My answer was, “In a heartbeat!”
I have visited MCF five times in the last 15 years. Never has a child come to me and said; “Grampa Arvid, my life, and the lives of my friends still in the streets and slums of Kenya, are NOT worth the effort and sacrifice you are making to help Daddy Mulli and Mummy Esther provide us with a home filled with love and hope for a better future.”
If we truly believe that God is big enough to love all of us equally, then we must also believe that the abandoned child living in the most desperate conditions is loved by God and is deserving of a life filled with hope. No amount of sacrifice on our part will ever exceed the value of a child’s life created in the image of God.
In North America, God has blessed us with more resources than we need. He is asking us to use those resources to feed the hungry.
Your support will go to the General Fund to help MCF purchase food, the most basic need of every destitute child.
In addition to the 3,500 children MCF currently cares for at their six locations, MCF also provides one meal a day to students in approximately 15 public schools in extremely impoverished communities around MCF.
Charles & Esther and Ruth & I want to say Asante Sana (Thank You) for helping us feed the children standing in line waiting for someone to care.
Make cheque payable to: MCF Canada
Memo Line: GrandpasCan Send to:
MCF Canada PO Box 87558
Thornhill Square Thornhill, ON L3T 7R3
Please enter an amount and click donate to start your donation.
In 2005, when we did our first biking event on behalf of MCF, I asked Charles Mulli to send me a number of rescued children’s stories. For no apparent reason, I chose a little girl named Charity. I carried her picture and story with me for 30 days across Canada. Charity was born to a teenage mom. Poverty and family problems eventually led this teenage mom to a state of desperation. She left her infant to die on the rocks by the river.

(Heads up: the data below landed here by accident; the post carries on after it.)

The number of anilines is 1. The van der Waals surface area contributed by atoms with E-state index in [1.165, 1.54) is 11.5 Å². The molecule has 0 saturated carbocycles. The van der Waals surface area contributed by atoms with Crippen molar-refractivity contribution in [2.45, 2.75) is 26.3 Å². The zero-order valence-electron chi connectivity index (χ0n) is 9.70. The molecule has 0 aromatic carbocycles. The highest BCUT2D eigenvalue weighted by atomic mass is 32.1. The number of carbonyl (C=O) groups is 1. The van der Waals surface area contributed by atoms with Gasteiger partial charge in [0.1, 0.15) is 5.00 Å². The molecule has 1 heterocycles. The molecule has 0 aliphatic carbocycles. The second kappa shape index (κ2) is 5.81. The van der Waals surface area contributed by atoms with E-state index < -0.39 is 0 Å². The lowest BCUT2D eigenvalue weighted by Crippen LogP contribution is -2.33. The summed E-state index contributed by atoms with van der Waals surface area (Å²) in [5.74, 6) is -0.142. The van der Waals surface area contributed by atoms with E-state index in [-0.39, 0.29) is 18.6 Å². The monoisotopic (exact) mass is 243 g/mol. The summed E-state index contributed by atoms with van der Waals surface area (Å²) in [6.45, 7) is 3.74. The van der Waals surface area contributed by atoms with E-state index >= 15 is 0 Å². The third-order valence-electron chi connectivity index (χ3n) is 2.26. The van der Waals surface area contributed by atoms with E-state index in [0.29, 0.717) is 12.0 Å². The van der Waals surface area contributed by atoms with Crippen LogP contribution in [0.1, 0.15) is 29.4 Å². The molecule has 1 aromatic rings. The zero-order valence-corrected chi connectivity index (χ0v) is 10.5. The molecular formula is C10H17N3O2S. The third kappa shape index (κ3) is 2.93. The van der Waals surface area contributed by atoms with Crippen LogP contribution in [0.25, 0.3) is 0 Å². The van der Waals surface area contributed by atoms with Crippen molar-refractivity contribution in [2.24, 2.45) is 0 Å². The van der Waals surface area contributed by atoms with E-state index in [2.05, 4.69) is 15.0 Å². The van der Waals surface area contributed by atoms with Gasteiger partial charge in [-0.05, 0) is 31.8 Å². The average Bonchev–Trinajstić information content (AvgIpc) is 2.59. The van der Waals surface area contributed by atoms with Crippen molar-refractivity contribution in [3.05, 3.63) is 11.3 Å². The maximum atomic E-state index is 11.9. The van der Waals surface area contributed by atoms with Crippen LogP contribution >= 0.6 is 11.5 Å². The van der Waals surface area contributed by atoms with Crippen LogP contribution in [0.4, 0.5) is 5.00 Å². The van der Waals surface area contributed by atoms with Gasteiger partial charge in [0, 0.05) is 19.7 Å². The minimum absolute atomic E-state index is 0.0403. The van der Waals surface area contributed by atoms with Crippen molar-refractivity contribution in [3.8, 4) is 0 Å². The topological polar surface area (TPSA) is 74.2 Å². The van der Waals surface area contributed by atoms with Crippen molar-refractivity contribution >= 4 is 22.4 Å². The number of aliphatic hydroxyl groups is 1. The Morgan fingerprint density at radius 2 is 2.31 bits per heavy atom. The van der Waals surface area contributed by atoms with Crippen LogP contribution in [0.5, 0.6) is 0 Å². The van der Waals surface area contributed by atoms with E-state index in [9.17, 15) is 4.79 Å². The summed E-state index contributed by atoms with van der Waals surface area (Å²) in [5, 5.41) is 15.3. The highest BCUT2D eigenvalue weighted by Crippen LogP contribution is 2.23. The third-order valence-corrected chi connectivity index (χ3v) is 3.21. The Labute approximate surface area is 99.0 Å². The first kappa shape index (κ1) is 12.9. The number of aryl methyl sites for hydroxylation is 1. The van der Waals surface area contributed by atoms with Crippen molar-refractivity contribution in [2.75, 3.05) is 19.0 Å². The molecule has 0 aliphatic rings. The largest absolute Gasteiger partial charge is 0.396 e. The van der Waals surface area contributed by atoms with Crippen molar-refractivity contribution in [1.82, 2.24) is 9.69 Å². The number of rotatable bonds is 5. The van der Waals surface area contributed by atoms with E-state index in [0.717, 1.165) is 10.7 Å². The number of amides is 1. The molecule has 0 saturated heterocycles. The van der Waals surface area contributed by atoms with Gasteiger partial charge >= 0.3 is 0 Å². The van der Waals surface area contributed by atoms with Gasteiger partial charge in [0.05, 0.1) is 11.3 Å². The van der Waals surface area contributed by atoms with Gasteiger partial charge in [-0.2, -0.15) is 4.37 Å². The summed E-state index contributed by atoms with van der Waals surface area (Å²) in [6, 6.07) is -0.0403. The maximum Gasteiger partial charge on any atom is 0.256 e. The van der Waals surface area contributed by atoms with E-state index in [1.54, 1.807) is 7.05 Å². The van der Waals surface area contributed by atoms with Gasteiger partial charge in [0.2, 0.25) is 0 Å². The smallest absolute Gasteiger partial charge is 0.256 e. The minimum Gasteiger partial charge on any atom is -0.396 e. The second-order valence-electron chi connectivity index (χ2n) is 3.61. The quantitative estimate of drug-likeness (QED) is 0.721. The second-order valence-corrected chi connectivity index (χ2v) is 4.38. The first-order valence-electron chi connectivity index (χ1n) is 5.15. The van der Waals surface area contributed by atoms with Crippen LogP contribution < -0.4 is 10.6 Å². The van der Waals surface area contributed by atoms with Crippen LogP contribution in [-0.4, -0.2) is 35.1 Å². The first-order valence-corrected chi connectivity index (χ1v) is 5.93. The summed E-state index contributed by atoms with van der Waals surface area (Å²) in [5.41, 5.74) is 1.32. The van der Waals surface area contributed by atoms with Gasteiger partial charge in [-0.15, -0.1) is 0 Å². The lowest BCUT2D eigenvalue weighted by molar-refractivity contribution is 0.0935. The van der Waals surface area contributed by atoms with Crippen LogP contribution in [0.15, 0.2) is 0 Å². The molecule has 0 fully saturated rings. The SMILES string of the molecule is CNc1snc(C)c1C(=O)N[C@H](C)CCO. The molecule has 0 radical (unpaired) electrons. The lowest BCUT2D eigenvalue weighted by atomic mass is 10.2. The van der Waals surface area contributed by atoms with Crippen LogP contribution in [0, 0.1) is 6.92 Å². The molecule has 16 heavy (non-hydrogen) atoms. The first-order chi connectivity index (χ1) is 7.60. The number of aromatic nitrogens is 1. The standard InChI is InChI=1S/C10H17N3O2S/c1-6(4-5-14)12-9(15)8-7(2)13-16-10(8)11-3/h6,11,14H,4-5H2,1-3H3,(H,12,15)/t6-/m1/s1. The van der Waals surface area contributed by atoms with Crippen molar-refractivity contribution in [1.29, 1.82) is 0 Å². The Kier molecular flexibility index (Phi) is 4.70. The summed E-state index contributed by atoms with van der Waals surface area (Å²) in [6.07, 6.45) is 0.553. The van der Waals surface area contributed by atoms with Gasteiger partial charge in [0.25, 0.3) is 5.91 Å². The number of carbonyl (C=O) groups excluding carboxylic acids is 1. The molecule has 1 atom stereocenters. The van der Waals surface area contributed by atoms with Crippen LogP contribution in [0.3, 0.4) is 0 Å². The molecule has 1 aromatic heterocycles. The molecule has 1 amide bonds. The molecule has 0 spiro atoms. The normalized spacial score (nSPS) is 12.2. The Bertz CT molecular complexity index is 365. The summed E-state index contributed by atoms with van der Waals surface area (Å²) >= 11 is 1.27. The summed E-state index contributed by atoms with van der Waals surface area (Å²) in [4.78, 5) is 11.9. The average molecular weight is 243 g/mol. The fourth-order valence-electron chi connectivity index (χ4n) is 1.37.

Someone found Charity in an emaciated state and rescued her. On another occasion the young mother tried to strangle her infant daughter. Charity was rescued and eventually placed in the care of MCF.
She was part of my mission statement representing thousands of destitute children. It was just a picture, like many others we see in the media. The kind we make go away by changing the channel, or flipping the page in a magazine or newspaper.
In November of 2006 Ruth and I visited MCF. At one of the evening programs, the youngest children were wandering around. I held out my arms. A little girl jumped on my lap. She sat and played with my fingers. It happened to be Charity. I had carried her picture for 30 days and 7000km across Canada. Now she sat on my lap for 30 minutes. It was at that time a picture of a child in need became a real person. God removed the wall of indiﬀerence with which I had surrounded myself. I am so thankful that God opened my eyes to see past the picture. I discovered a compassionate love for children that I will never meet. It changed our life completely.
My prayer for you is that when you see a picture of a destitute child, you allow God
to show you the child instead of the picture. Allow God to prepare your heart.
The things we do for ourselves will be forgotten when we are gone. The things we do for others will live on.
– Grampa Arvid